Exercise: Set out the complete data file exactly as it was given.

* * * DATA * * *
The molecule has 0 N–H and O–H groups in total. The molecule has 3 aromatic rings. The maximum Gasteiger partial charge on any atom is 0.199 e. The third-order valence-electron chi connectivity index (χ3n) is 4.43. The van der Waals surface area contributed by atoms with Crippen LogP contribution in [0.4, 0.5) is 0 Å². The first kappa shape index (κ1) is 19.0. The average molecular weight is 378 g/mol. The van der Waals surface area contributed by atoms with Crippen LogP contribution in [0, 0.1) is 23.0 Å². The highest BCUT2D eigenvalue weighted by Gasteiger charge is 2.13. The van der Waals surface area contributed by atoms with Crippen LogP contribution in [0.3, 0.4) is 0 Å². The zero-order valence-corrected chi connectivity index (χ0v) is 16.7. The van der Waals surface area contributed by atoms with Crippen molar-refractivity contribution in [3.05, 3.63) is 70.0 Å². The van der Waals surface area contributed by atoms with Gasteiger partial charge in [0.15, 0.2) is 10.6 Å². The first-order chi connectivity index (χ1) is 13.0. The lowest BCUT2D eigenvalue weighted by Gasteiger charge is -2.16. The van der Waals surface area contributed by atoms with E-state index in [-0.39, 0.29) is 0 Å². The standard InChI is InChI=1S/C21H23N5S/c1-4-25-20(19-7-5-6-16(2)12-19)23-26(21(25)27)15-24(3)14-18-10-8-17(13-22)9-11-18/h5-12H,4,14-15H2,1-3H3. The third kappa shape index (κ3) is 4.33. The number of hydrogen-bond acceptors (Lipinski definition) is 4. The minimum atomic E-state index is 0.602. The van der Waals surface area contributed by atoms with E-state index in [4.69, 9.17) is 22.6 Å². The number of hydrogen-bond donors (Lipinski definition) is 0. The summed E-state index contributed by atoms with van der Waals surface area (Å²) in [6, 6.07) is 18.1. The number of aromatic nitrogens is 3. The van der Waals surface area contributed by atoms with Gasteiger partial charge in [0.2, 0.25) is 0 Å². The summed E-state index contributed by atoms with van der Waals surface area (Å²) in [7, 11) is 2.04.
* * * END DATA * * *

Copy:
The molecule has 0 N–H and O–H groups in total. The molecule has 3 aromatic rings. The maximum Gasteiger partial charge on any atom is 0.199 e. The third-order valence-electron chi connectivity index (χ3n) is 4.43. The van der Waals surface area contributed by atoms with Crippen LogP contribution in [0.4, 0.5) is 0 Å². The first kappa shape index (κ1) is 19.0. The average molecular weight is 378 g/mol. The van der Waals surface area contributed by atoms with Crippen LogP contribution in [0, 0.1) is 23.0 Å². The highest BCUT2D eigenvalue weighted by Gasteiger charge is 2.13. The van der Waals surface area contributed by atoms with Crippen LogP contribution in [0.3, 0.4) is 0 Å². The zero-order valence-corrected chi connectivity index (χ0v) is 16.7. The van der Waals surface area contributed by atoms with Crippen molar-refractivity contribution in [3.05, 3.63) is 70.0 Å². The van der Waals surface area contributed by atoms with Gasteiger partial charge in [0.15, 0.2) is 10.6 Å². The first-order chi connectivity index (χ1) is 13.0. The lowest BCUT2D eigenvalue weighted by Gasteiger charge is -2.16. The van der Waals surface area contributed by atoms with E-state index in [-0.39, 0.29) is 0 Å². The standard InChI is InChI=1S/C21H23N5S/c1-4-25-20(19-7-5-6-16(2)12-19)23-26(21(25)27)15-24(3)14-18-10-8-17(13-22)9-11-18/h5-12H,4,14-15H2,1-3H3. The third kappa shape index (κ3) is 4.33. The number of hydrogen-bond acceptors (Lipinski definition) is 4. The minimum atomic E-state index is 0.602. The van der Waals surface area contributed by atoms with E-state index in [4.69, 9.17) is 22.6 Å². The number of hydrogen-bond donors (Lipinski definition) is 0. The summed E-state index contributed by atoms with van der Waals surface area (Å²) in [6, 6.07) is 18.1. The number of aromatic nitrogens is 3. The van der Waals surface area contributed by atoms with Gasteiger partial charge in [0.2, 0.25) is 0 Å². The summed E-state index contributed by atoms with van der Waals surface area (Å²) in [7, 11) is 2.04.